August 21 – Felixstowe Port is to come to a standstill causing container crisis!

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Shepherd’s Bush bus drivers taking strike action on Friday in rejection of an ‘insulting’ pay offer way below inflation

THE most significant of a growing wave of strikes in Britain will go ahead with an eight-day walkout.

This is after after pay talks broke down with employers at Felixstowe port in Suffolk, England.
Nearly 2,000 Unite union members voted to go on strike starting on August 21 and ending on August 29 at the Port of Felixstowe, the UK’s largest container port, after talks between employers and the union broke down a week ago.
In late July, 92 per cent of union members voted for strike action after Felixstowe Dock and Railway Company rejected an offer of a 5% pay increase from the employer. Company figures suggest the average annual pay of the workers involved is £43,000.
The union has repeatedly called for the port to make ‘a reasonable offer’, citing the current 11.9 per cent retail inflation in the UK. Further, they also said that members, while keeping the port functioning during the pandemic, only received a 1.4% wage increase in 2021.
‘Felixstowe needs to stop prevaricating and make a pay offer which meets our members’ expectations,’ Bobby Morton, the Unite national officer for docks, warned, calling for immediate negotiations.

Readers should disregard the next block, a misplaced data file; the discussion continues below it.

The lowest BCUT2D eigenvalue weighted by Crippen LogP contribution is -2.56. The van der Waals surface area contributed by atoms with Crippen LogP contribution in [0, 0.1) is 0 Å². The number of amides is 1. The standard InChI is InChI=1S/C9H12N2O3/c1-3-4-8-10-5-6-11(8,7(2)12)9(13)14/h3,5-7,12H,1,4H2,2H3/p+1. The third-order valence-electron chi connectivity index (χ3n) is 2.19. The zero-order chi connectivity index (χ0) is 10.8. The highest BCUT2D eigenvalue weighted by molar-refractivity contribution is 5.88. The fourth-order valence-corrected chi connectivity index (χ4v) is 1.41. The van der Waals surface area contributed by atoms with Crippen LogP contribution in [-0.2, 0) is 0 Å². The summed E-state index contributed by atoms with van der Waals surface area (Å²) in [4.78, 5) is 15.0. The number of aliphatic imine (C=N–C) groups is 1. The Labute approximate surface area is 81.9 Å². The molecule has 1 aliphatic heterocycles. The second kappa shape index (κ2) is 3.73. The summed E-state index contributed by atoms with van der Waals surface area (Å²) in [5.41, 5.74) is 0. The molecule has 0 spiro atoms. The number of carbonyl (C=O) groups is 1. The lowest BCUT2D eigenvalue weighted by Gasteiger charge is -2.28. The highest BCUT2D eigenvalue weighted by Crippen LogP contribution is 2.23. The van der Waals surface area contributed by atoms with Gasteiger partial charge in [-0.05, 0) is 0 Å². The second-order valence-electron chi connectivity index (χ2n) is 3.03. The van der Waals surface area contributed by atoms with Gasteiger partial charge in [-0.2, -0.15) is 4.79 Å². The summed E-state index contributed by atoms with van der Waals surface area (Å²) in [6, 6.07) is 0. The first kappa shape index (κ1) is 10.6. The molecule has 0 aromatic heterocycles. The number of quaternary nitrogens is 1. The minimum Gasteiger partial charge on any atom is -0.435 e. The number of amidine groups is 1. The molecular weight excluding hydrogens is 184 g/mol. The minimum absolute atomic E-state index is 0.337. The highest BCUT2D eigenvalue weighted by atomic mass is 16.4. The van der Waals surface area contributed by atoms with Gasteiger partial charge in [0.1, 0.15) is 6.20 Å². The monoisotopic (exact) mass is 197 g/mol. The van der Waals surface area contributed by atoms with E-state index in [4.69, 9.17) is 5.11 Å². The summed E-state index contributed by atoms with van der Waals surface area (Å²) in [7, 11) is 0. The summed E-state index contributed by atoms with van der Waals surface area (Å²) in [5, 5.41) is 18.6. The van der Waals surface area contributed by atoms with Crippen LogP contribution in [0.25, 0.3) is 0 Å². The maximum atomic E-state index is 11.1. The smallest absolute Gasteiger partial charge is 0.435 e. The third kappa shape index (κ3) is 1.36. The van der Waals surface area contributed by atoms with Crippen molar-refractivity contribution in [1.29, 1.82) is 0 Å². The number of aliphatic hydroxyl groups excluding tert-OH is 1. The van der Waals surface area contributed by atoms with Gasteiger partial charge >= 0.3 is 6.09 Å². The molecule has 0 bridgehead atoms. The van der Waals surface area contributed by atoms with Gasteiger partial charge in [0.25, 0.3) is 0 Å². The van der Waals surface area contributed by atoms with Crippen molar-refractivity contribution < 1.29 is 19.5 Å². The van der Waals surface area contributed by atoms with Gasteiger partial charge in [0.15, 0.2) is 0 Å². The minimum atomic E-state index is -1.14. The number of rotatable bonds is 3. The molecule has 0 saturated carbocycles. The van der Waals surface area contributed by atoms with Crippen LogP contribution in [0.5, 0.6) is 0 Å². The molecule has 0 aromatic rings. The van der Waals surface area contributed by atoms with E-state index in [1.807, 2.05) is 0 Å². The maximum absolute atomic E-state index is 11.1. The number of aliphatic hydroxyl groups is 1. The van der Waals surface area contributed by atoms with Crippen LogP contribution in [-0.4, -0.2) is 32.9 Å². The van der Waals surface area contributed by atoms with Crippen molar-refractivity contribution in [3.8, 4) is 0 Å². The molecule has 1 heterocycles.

The employees say that workers’ pay is not keeping up, while Felixstowe and its parent company CK Hutchison Holding, – with interests in 52 ports in 26 countries – ‘are both massively profitable’ while also paying large dividends to shareholders.
Unite reported that workers would also strike over ‘the company not undertaking a promised pay review (in 2021), which last happened in 1995, and failing to deliver on an agreement to improve shift rotas’.
While the strike is scheduled to last only eight days, union officials have predicted that ‘it will generate massive shockwaves throughout the UK’s supply chain,’ further knocking the British economy as it braces for recession.
A spokesperson for Felixstowe Dock and Railway Company said that the port had not had a strike since 1989.
The British economy shrank in the second quarter of the year, official data have revealed, as the country edges closer to recession.
Felixstowe is the eighth-largest container-port in Europe. Around half of containers brought into the UK are transported via the port.
It is the primary deep-water port for the UK, including on the routes from Asia operated by most of the major container lines.
Analysis by the Russell Group warned of the disruption of over $800 million in trade overall.
Based on previous trade flows at the port during August, clothing ($82.8 million) and electronic components ($32.3 million), are the commodities that would be most impacted by the strike.